Israel fears that popular governments in the region accountable to their people would be more demanding in the fight for Palestinian rights and a genuine settlement to the Israel-Palestine conflict. Arab public opinion remains firmly in support of the plight of the Palestinians. Although the 2011 uprisings were spurred by demands for political, social, and economic justice primarily focused at the domestic level, the symbolism of Palestine was often on display during these demonstrations.
This symbolism continues to be expressed in protests within the region, especially following the series of “normalization” deals in the past few years. Tel Aviv is therefore averse to democratic governments emerging in the region and the challenges that could pose to its maintaining control over the occupied Palestinian territories, and relies upon partnered Arab autocrats to suppress such sentiment.
Of particular concern for Israel have been neighboring Egypt and Jordan, both of which hold peace treaties with Tel Aviv. Egypt is the Arab world’s most populous country and borders the Gaza Strip, while Jordan is ruled by a Hashemite minority over a Palestinian-majority population and borders the West Bank. If genuine democracies were to emerge in these countries, they could play a much more prominent role in the push for Palestinian rights.
Israel also benefits from the lack of democratic governance in the region when attempting to rally external support. By portraying itself as constantly on the defensive in a “tough neighborhood,” Tel Aviv is able to project a lasting image of victimhood to its Western supporters. Moreover, by depicting itself as a lonely and beleaguered Western outpost, Israel aims to present itself as the most — perhaps only — regional state actor capable of working with Western democracies. If other countries in the Middle East were able to establish themselves as functioning democracies, they may prove to be attractive new partners for Western states in the region and compete with Israel for their support.
It is within this context that Israel interpreted the 2011 Arab uprisings and their aftermath. Israel has been working concomitantly with various Arab regimes to maintain autocratic control over the Middle East, which in turn supports Tel Aviv’s dominance over the occupied Palestinian territories. In the early days of the uprisings, this was made evident by the rhetoric of different Israeli officials such as then-Defense Minister Ehud Barak, who stated “those leaderships [autocrats] as much as they were unaccepted by their peoples, they were very responsible on regional stability … They’re much more comfortable [to us] than the peoples or the streets in the same countries.” Likewise, former Israeli Prime Minister Benjamin Netanyahu described the Arab uprisings as an “Islamic, anti-Western, anti-liberal, anti-Israel, and anti-democratic wave.”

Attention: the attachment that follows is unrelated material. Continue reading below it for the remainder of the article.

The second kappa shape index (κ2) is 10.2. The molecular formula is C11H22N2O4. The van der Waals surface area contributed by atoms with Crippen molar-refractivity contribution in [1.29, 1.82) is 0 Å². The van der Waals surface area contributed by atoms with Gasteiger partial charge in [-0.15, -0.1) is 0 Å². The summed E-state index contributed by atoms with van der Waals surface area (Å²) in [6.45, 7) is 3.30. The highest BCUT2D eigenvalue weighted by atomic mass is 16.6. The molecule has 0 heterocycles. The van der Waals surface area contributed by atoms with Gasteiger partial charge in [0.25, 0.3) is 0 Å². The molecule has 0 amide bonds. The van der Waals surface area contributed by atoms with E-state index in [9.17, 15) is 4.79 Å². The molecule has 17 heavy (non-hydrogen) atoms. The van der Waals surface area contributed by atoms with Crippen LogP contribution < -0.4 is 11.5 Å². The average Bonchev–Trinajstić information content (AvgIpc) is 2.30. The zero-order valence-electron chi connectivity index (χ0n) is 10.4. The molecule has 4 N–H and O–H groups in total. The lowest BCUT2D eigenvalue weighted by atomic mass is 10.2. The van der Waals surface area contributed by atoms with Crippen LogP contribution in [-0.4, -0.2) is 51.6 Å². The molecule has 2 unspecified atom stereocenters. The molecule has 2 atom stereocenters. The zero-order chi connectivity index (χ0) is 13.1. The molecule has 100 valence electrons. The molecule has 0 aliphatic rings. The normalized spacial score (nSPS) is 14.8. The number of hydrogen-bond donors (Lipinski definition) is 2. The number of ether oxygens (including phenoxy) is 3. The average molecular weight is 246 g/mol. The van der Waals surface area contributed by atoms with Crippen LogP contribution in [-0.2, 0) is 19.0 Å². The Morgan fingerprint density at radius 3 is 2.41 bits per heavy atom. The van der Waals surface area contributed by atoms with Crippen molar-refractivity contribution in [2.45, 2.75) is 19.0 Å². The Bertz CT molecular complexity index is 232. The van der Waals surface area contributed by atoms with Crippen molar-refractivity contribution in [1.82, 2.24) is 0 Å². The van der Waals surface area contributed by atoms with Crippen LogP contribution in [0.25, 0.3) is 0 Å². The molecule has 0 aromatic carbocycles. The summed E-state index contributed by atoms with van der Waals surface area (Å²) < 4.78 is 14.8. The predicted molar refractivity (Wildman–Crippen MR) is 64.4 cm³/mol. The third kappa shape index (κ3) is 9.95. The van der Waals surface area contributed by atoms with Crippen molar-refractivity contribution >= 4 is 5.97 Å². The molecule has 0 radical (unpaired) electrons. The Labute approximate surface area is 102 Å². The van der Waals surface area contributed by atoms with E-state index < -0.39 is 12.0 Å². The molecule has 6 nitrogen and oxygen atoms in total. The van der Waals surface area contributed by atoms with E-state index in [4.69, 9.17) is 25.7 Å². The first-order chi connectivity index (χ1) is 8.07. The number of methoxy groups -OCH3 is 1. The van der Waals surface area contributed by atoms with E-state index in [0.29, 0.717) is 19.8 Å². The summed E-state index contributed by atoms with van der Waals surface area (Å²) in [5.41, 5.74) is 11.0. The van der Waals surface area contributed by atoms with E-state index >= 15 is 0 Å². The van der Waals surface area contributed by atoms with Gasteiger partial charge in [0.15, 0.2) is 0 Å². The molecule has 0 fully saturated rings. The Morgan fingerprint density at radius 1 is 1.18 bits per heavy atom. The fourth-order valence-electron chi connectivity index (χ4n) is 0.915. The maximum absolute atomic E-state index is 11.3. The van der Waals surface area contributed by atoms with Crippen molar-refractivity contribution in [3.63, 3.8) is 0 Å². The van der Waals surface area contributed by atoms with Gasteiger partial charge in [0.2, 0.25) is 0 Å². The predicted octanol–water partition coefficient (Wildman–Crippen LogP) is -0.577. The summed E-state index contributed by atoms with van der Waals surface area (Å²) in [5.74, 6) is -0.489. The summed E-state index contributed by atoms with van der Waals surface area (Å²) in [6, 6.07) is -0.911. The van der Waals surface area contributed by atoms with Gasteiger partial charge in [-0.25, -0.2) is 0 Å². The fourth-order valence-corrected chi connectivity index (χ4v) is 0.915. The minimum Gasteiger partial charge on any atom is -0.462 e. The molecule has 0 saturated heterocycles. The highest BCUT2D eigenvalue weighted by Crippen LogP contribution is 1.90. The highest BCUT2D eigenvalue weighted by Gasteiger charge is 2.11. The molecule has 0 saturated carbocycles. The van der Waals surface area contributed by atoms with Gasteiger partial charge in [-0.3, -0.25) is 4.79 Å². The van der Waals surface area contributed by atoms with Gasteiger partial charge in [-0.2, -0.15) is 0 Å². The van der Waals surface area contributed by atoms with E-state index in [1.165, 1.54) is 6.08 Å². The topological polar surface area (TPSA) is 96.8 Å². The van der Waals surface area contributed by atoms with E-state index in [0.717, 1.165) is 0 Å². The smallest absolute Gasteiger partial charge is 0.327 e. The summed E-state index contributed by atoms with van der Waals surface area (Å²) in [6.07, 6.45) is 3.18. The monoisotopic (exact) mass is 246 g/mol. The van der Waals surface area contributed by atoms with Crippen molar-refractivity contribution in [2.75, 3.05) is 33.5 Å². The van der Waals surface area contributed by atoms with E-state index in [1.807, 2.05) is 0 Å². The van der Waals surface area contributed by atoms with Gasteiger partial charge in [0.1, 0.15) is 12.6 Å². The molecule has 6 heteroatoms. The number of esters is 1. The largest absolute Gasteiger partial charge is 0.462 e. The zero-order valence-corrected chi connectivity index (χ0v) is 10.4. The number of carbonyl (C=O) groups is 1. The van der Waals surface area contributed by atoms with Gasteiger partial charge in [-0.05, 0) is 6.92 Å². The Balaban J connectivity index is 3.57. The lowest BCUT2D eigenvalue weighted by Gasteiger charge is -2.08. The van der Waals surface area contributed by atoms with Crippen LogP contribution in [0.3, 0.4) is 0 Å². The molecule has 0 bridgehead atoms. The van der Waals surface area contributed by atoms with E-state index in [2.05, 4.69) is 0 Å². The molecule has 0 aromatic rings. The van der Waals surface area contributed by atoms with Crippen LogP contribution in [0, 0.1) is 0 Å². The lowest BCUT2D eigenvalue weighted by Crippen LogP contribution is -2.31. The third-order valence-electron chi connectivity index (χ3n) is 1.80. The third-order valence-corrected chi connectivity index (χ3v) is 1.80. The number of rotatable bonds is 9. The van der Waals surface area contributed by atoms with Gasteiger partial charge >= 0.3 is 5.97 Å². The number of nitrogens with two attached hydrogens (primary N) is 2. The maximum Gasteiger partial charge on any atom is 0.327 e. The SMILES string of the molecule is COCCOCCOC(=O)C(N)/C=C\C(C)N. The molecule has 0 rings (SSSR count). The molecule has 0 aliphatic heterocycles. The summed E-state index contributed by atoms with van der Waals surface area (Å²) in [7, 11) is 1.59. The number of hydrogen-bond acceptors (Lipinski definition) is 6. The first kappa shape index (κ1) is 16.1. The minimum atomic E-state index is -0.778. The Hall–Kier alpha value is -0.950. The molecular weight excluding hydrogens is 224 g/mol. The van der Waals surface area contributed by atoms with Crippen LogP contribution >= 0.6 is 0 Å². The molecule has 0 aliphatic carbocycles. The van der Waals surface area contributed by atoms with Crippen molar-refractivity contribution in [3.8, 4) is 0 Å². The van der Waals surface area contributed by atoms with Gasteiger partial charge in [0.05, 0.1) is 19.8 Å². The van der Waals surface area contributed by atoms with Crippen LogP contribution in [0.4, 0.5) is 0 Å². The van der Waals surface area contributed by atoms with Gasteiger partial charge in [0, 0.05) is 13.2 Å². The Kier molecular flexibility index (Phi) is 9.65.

In the 11 years since those comments, Israel’s relationships with other counter-revolutionary actors, notably Saudi Arabia, the UAE, Bahrain, and others have grown exponentially to include extensive diplomatic, economic, and military collaboration, the provision of sophisticated surveillance technologies, and increasingly coordinated efforts to lobby Washington in favor of their agendas. The so-called “Abraham Accords” should be viewed as a continuation of these effort by creating a more formal coalition of anti-democratic actors, eagerly supported by the United States, as Washington seeks to pivot toward the Indo-Pacific.
Most recently, Israel has been cultivating its ties with aspiring autocrats, such as Libyan warlord Khalifa Haftar and his son Saddam Haftar, as well as Sudan’s General Abdel Fattah al-Burhan who seized power in a coup last year. These efforts extend beyond just geopolitics and speak to a broader counter-revolutionary alliance that seeks to assert its dominance over the Middle East. The United States has enthusiastically supported these counter-revolutionary actors by supplying them with advanced weaponry and turning a blind eye to their abusive human rights records. Despite Biden’s campaign promise to make human rights central to his foreign policy, this same pattern has continued virtually unabated. Continuing American support for this coalition — rooted in what is often referred to as the “myth of authoritarian stability” — serves only to exacerbate the primary source of grievances that lies at the foundation of the region’s problems: the autocrats themselves.